At the Paris Conservatory, François Fernandez is in charge of the master of viola baroque, which opened in 1998: “Honestly, nobody specializes only in viola baroque since, at the time, the violinists all played the viola and vice versa. ”
Can the baroque viola’s discretion be explained by the fact that at first glance, viola and early music are not associated? Wrongly! One of Bach’s sons, Johann Christian, says his father enjoyed playing it: he had the feeling of being in the center of harmony. Mozart also systematically played the viola part in chamber music … For the violin maker Claire Ryder, the reason is different: “Music written for viola during the Baroque period is less complex than that of violin. was therefore often a violinist who stuck to it. ” It was not until Bach and the Sixth Brandenburg Concerto that the viola acquired a solo role.
A baroque viola will thus have a very short handle. “In Lully’s orchestra, the viola is used to play the inner voices, it’s rare to leave the first position. However, few baroque violas made on copy have kept their sleeves at the original size, explains François Fernandez: 21st century musicians will rather ask for a baroque viola with modern proportions. ”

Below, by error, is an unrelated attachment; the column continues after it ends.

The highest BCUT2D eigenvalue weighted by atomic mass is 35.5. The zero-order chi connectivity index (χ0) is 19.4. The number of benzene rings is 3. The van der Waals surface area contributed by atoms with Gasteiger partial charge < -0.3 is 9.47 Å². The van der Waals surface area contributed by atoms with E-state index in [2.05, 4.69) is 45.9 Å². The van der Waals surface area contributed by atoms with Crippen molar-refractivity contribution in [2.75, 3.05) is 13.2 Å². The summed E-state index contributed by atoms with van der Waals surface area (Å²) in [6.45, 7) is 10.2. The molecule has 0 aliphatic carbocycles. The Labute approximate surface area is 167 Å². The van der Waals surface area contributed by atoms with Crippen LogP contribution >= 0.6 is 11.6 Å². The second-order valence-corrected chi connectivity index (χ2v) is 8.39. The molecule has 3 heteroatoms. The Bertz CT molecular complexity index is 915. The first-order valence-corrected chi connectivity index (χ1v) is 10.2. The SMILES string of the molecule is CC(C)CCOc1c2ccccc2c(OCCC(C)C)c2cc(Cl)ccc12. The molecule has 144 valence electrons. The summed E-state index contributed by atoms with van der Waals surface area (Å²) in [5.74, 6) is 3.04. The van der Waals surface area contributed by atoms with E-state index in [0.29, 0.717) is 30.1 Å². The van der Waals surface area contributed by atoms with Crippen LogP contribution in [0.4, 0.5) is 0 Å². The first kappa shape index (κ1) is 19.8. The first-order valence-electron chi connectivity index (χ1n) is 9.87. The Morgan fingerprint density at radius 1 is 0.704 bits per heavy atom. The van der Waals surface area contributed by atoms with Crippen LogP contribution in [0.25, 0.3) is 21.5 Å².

If you want to buy a baroque viola, do not hesitate to call on modern luthiers and bow makers. Claire Ryder makes them. “The difference between a modern viola and a baroque viola is the same as between a modern violin and a baroque violin. “For Yann Besson, the question of baroque violas – and old instruments in general – is more delicate:” The market for old instruments is, for me, a gray area, because there is not a single model of viola or baroque violin. There are dozens and dozens of baroque violins. One can only conceive of instruments which approach the montage of the baroque period in a certain country at a certain date. ” The “baroque” dimension of an instrument would therefore be more a matter of technique and interpretation.0